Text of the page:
(D) Tanks used to store leachate or digestate liquid must meet design standards in WAC 173-350-330 (4)(b).
(viii) Leachate ponds and digestate liquid storage that have the potential to impound more than 10-acre feet (three million two hundred fifty-nine thousand gallons) of liquid measured from the top of the dike and that would be released by a failure of the containment dike must be reviewed and approved by the department's dam safety section.
(5) Anaerobic digesters – Permit requirements – Documentation. Facilities must not start operation until the jurisdictional health department has determined that the construction was completed in accordance with the approved engineering report, plans, and specifications and has approved the construction documentation in writing and issued a permit. Within thirty days of completing construction, the owner or operator of an anaerobic digestion facility must provide the following materials to the jurisdictional health department and the department:
(a) Copies of the construction record drawing for engineered features at the facility; and
(b) A report documenting facility construction, including the results of observations and testing carried out as part of the construction quality assurance plan.
(6) Anaerobic digesters - Permit requirements - Operating. The owner or operator of an anaerobic digester must operate in compliance with the performance standards of WAC 173-350-040 or Natural Resource Conservation Service Practice Standard Code 366 as applicable, and:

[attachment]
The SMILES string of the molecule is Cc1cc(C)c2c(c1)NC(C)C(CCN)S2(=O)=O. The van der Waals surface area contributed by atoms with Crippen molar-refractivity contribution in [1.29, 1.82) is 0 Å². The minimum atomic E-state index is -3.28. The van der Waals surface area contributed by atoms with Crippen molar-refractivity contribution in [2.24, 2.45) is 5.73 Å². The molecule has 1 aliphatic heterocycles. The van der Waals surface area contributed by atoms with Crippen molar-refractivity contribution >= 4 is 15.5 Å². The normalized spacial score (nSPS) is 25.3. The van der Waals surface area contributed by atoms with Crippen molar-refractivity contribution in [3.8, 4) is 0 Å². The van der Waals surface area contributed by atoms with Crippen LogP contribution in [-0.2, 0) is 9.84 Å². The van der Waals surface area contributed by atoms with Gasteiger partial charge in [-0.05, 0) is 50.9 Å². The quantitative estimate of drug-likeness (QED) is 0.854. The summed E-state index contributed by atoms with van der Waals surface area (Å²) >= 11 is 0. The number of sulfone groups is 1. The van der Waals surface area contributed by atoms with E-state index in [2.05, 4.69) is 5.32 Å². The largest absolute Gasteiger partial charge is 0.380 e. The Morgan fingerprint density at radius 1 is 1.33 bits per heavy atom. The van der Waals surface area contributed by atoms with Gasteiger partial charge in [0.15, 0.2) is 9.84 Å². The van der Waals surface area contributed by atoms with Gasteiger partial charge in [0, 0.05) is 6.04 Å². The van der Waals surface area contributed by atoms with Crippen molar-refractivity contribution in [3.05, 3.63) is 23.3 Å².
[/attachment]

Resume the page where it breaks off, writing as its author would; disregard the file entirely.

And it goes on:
(a) Operate the facility to:
(i) Control air contaminants, such as dust and nuisance odors, to prevent these and other contaminants from migrating beyond property boundaries;
(ii) Prevent the attraction of vectors;
(iii) Prevent the migration of agricultural pests identified by the local horticultural pest and disease control boards as applicable;
(iv) Confine organic materials prior to and after processing to specifically designated areas, meeting the applicable standards of this section;
(v) Ensure that dangerous waste is not accepted, treated, or stored;
(vi) Ensure the facility operates under the supervision and control of a properly trained individual during hours of operation when facility staffing is required;
(vii) Ensure facility employees are trained in appropriate facility operations, maintenance procedures, and safety and emergency procedures according to individual job duties and according to an approved plan of operation; and
(viii) Restrict access to the facility when the facility is closed.